Travis Kelce challenged his teammates after the Chiefs’ stunning 12-9 loss to the New York Giants on Sunday, but he started with himself.
“We have to man up,” Kelce said. “Nobody is pointing fingers but guys have to get called out and be more accountable, and that starts with myself.”
Kelce was involved in several big plays for the Chiefs, good and bad. His 32-yard reception was the critical play on the Chiefs’ final possession in regulation, which resulted in a field goal that sent the game to overtime.
He also couldn’t control a shovel pass that resulted in an Alex Smith interception late in the first quarter. The Giants were set up at the Chiefs’ 26 and the drive resulted in the game’s only touchdown.
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The other miscue occurred in the fourth quarter. Kelce lined up in the backfield, took a lateral on the left side and started moving to his right.
It was a pass all the way, the first attempt of his career. Kelce launched a tight spiral and it had the distance. The receiver seemed to have a step on the defender.
But the throw caught too much of the middle of the field, and safety Landon Collins was there for the interception.
The turnover with 6:36 remaining in regulation didn’t crush the Chiefs, who forced a punt. But they had just picked up a first down and seemed in position to perhaps burn clock and work into the range of kicker Harrison Butker, who made all three of his field-goal attempts Sunday.
On a day when Smith had perhaps his worst game of the season, completing 27 of 40 passes for 230 yards and two interceptions, his most reliable weapon was Kelce, who caught eight passes for 109 yards, matching a season high for receptions and surpassing 100 yards in a game for the fourth time this season.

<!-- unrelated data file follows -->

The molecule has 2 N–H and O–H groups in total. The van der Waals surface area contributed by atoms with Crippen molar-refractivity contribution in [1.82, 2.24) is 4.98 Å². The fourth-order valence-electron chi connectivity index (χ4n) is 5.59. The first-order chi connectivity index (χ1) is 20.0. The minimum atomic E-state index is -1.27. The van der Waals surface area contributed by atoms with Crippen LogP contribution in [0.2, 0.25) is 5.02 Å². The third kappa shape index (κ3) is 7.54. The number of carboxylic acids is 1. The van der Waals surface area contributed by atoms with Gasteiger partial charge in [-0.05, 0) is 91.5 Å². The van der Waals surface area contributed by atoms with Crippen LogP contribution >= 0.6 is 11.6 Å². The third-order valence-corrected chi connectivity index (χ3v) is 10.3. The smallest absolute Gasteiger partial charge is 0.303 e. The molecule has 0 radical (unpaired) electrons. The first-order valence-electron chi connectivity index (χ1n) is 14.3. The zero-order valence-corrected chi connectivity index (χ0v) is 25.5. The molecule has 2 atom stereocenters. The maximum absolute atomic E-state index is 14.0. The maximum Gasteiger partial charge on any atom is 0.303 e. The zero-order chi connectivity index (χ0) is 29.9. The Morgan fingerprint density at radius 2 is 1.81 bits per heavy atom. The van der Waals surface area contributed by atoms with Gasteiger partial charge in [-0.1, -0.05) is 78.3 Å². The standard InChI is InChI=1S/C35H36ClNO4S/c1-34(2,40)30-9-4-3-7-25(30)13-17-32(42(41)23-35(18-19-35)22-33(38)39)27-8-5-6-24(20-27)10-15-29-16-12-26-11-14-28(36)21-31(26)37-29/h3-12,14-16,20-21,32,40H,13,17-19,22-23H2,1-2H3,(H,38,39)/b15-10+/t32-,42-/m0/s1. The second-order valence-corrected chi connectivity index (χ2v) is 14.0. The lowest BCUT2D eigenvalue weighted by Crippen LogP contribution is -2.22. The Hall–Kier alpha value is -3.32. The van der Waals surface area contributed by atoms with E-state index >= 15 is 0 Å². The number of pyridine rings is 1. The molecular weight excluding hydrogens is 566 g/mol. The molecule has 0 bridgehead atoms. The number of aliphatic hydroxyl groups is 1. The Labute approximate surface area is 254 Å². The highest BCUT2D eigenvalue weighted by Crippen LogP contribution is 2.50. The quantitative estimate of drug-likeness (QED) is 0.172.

Kelce was targeted 14 times, the second most of his career.
Even with the Chiefs struggling, they were at their best on the final drive of regulation, moving 69 yards in six plays and reaching the 5. Five seconds remained, but not enough time to run a play and get the field-goal unit on if it failed. So Butker came on and booted a game-tying 23-yard field goal.
When the Chiefs won the toss and took the ball to begin the 10-minute overtime, they felt like momentum was on their side. But they couldn’t collect more than one first down and gave the ball back to the Giants. The Chiefs didn’t get the ball back. They trudged off the field and filed into a dejected locker room, looking for answers.
“You have to go out there and make plays, but we didn’t,” Kelce said.
The Giants did, and Kelce said had a sense they’d get the best shot from a team that entered the game with a 1-8 record. New York coach Ben McAdoo called a team meeting and was “brutally honest,” in questioning his team’s desire to finish games.
“I saw this, not this outcome, but this effort and this attention to detail coming a mile away,” Kelce said. “Just because of all the stuff you heard in the media with (McAdoo) challenging them. Our job is to go out there and match it. We fell short.”